The cloth having been removed, the usual toasts of "The King," "The Duke of York and the Army," "The Duke of Clarence and the Navy," and "The Royal Family," were given, with appropriate airs and tunes to each toast.

The Chairman then proposed "The Lord Lieutenant of the County," which was drank with every mark of enthusiasm; and the Marquis of Chandos returned thanks on behalf of his father in a neat speech.

The Chairman - I rise, gentlemen, to propose a toast which I am sure you will drink with great pleasure. We are met to-day to express our warm approbation of the conduct of our worthy representative, the Marquis of Chandos; and I am confident you will join me with hand and heart in drinking his health. Whether we regard him in the character of a senator, or in that of a gentlemen, I am sure that you will agree with me that he is entitled to be received with the greatest cordiality. As a senator he has ever proved himself a staunch defender of the people's rights; and as a gentlemen I am sure it must be unnecessary for me to remind you of his numerous acts of kindness to his friends and neighbours. I might speak of him also as a warm supporter of the yeomanry of the county; but his merits are well known to you, and I will not detain you longer from the pleasure of drinking his health - The noble Marquis's health was drank with much applause.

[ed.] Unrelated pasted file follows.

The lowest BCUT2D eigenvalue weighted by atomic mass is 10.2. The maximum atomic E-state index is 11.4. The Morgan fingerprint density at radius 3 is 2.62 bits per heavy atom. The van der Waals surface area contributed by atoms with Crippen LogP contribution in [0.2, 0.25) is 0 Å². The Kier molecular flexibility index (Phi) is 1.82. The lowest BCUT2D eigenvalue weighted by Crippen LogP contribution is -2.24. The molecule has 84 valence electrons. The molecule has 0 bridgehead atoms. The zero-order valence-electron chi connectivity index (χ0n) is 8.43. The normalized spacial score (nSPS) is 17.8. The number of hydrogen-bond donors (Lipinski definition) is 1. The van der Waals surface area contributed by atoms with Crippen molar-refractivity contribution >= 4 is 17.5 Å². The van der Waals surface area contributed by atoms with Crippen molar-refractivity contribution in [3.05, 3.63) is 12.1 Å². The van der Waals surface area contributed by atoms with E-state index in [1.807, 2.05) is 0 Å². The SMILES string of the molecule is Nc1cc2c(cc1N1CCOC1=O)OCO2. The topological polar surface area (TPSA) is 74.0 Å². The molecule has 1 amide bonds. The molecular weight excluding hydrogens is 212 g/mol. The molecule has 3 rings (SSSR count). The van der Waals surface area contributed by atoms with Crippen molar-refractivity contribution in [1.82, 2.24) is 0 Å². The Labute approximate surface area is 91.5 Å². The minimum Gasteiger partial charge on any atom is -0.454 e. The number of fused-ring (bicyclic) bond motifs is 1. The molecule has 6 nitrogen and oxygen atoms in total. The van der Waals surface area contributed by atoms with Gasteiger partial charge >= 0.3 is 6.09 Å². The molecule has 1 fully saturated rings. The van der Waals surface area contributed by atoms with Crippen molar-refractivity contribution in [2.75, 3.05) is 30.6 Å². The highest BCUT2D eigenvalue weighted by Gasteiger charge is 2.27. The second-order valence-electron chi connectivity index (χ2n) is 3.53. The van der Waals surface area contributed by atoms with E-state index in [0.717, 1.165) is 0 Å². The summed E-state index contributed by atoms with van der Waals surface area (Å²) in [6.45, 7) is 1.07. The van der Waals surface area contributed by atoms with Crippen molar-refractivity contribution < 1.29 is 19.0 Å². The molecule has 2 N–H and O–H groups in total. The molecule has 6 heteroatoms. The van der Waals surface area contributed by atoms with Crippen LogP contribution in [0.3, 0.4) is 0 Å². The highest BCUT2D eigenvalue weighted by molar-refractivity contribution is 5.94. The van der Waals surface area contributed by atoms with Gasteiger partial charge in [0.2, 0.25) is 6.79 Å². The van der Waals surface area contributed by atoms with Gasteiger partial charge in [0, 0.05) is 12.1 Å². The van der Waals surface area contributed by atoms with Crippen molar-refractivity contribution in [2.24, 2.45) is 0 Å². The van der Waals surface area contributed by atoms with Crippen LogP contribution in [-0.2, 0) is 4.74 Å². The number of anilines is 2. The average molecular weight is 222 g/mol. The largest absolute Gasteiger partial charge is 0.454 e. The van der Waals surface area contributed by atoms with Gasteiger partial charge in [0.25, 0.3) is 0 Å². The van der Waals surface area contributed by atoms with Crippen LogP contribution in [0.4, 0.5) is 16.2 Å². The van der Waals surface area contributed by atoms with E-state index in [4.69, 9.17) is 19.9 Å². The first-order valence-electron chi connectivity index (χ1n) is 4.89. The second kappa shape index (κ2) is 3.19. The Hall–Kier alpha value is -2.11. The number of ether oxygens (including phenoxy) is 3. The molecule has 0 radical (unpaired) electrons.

Lord Chandos returned thanks in an eloquent speech, of which (having so recently reported his sentiments as expressed on a similar occasion) it is unnecessary to give more than an outline. He avowed his gratification at the warm and friendly manner in which he had been every where received by the electors, and signified his determination to adhere to that line of conduct which he had hitherto followed, and which he was glad to find had secured to him the approbation of his constituents. He said in every vote he had given he had been guided by the consciousness of doing his duty; he should again go into Parliament unshacked, and would again vote for those measures which he judged conducive for the good of the country, let them proceed from whatever quarter they might - On the agricultural question he observed that he had felt it his duty to oppose His Majesty's Ministers in bringing the bonded corn into the market, for he thought the measure unfair and injurious to the farmer, who was equally entitled to protection with the manufacturer. He did not mean to contend for a system of high prices, which was the bane of the country, but he thought that the English farmer, being unable to complete with the foreign grower, had a just claim on the Legislature for a protecting duty; in his prosperity was involved that of the labourer - a class of men at present severely distressed. With these views on the subject, so long as he remained in the House of Commons he would to the utmost of his ability support the interests of the agriculturists. - With regard the Catholic question, he felt he had some claims on his constituents for the part he had taken in opposing Catholic emancipation ; for he had to contend with private regards and private feelings, but as he thought that the safety of the constitution required that no further concessions should be made to the Catholics, he had waved all other considerations, and voted against the question; he still trusted, notwithstanding that His Majesty's Ministers were divided on this question, he should see the Protestant religion handed down unimpaired to posterity, and that it might be so it should ever have his support. In conclusion, the noble Marquis again expressed his pleasure that his conduct had met with the approbation of his constituents, and assured the company how grateful he felt for their reception of him that day.